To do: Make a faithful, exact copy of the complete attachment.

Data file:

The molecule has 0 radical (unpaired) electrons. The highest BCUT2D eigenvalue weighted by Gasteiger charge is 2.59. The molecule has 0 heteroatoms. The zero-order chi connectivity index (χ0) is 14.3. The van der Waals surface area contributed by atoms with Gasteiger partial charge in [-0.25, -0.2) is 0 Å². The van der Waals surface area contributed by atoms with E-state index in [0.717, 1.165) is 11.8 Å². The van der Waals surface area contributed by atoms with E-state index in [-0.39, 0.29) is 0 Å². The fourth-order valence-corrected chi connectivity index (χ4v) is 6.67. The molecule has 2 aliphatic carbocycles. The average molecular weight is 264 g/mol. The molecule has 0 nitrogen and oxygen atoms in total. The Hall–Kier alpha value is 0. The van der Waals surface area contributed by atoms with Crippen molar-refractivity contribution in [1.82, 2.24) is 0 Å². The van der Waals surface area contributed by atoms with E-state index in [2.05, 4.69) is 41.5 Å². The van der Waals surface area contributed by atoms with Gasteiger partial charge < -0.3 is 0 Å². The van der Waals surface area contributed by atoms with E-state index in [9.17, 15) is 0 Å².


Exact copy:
The molecule has 0 radical (unpaired) electrons. The highest BCUT2D eigenvalue weighted by Gasteiger charge is 2.59. The molecule has 0 heteroatoms. The zero-order chi connectivity index (χ0) is 14.3. The van der Waals surface area contributed by atoms with Gasteiger partial charge in [-0.25, -0.2) is 0 Å². The van der Waals surface area contributed by atoms with E-state index in [0.717, 1.165) is 11.8 Å². The van der Waals surface area contributed by atoms with E-state index in [-0.39, 0.29) is 0 Å². The fourth-order valence-corrected chi connectivity index (χ4v) is 6.67. The molecule has 2 aliphatic carbocycles. The average molecular weight is 264 g/mol. The molecule has 0 nitrogen and oxygen atoms in total. The Hall–Kier alpha value is 0. The van der Waals surface area contributed by atoms with Crippen molar-refractivity contribution in [1.82, 2.24) is 0 Å². The van der Waals surface area contributed by atoms with E-state index in [2.05, 4.69) is 41.5 Å². The van der Waals surface area contributed by atoms with Gasteiger partial charge < -0.3 is 0 Å². The van der Waals surface area contributed by atoms with E-state index in [9.17, 15) is 0 Å².